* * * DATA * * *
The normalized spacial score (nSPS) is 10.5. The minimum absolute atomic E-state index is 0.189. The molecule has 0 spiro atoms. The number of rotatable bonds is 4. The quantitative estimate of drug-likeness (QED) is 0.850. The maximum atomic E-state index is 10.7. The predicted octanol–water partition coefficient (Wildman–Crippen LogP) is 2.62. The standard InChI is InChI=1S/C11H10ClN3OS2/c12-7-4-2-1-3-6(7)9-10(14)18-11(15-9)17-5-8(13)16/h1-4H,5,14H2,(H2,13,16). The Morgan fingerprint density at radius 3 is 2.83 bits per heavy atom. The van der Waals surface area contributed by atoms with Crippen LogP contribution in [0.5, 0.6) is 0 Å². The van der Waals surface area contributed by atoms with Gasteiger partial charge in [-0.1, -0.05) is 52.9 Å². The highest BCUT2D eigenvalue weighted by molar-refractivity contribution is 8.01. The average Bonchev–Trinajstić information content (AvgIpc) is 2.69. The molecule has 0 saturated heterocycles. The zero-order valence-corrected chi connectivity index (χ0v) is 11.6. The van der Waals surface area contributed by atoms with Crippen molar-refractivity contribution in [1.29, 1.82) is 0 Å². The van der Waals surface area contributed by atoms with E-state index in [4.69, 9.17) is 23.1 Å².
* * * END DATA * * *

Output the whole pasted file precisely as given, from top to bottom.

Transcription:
The normalized spacial score (nSPS) is 10.5. The minimum absolute atomic E-state index is 0.189. The molecule has 0 spiro atoms. The number of rotatable bonds is 4. The quantitative estimate of drug-likeness (QED) is 0.850. The maximum atomic E-state index is 10.7. The predicted octanol–water partition coefficient (Wildman–Crippen LogP) is 2.62. The standard InChI is InChI=1S/C11H10ClN3OS2/c12-7-4-2-1-3-6(7)9-10(14)18-11(15-9)17-5-8(13)16/h1-4H,5,14H2,(H2,13,16). The Morgan fingerprint density at radius 3 is 2.83 bits per heavy atom. The van der Waals surface area contributed by atoms with Crippen LogP contribution in [0.5, 0.6) is 0 Å². The van der Waals surface area contributed by atoms with Gasteiger partial charge in [-0.1, -0.05) is 52.9 Å². The highest BCUT2D eigenvalue weighted by molar-refractivity contribution is 8.01. The average Bonchev–Trinajstić information content (AvgIpc) is 2.69. The molecule has 0 saturated heterocycles. The zero-order valence-corrected chi connectivity index (χ0v) is 11.6. The van der Waals surface area contributed by atoms with Crippen molar-refractivity contribution in [1.29, 1.82) is 0 Å². The van der Waals surface area contributed by atoms with E-state index in [4.69, 9.17) is 23.1 Å².